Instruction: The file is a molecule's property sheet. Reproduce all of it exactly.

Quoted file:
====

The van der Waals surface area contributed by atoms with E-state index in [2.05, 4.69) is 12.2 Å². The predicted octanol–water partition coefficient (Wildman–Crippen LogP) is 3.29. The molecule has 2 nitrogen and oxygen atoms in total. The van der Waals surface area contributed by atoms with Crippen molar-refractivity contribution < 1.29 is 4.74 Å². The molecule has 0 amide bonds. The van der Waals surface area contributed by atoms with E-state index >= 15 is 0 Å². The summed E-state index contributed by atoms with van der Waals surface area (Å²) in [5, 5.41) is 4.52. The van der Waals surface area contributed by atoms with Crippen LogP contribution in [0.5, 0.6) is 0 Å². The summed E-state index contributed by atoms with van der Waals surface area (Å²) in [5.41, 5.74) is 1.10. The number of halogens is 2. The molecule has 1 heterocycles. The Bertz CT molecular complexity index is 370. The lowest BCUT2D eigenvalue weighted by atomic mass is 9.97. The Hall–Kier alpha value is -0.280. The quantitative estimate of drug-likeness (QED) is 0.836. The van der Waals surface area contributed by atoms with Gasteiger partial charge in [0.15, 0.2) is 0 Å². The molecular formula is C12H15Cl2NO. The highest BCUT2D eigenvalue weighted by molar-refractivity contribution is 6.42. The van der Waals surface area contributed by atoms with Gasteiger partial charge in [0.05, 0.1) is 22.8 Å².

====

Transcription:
The van der Waals surface area contributed by atoms with E-state index in [2.05, 4.69) is 12.2 Å². The predicted octanol–water partition coefficient (Wildman–Crippen LogP) is 3.29. The molecule has 2 nitrogen and oxygen atoms in total. The van der Waals surface area contributed by atoms with Crippen molar-refractivity contribution < 1.29 is 4.74 Å². The molecule has 0 amide bonds. The van der Waals surface area contributed by atoms with E-state index >= 15 is 0 Å². The summed E-state index contributed by atoms with van der Waals surface area (Å²) in [5, 5.41) is 4.52. The van der Waals surface area contributed by atoms with Crippen LogP contribution in [0.5, 0.6) is 0 Å². The summed E-state index contributed by atoms with van der Waals surface area (Å²) in [5.41, 5.74) is 1.10. The number of halogens is 2. The molecule has 1 heterocycles. The Bertz CT molecular complexity index is 370. The lowest BCUT2D eigenvalue weighted by atomic mass is 9.97. The Hall–Kier alpha value is -0.280. The quantitative estimate of drug-likeness (QED) is 0.836. The van der Waals surface area contributed by atoms with Gasteiger partial charge in [0.15, 0.2) is 0 Å². The molecular formula is C12H15Cl2NO. The highest BCUT2D eigenvalue weighted by molar-refractivity contribution is 6.42. The van der Waals surface area contributed by atoms with Gasteiger partial charge in [0.05, 0.1) is 22.8 Å².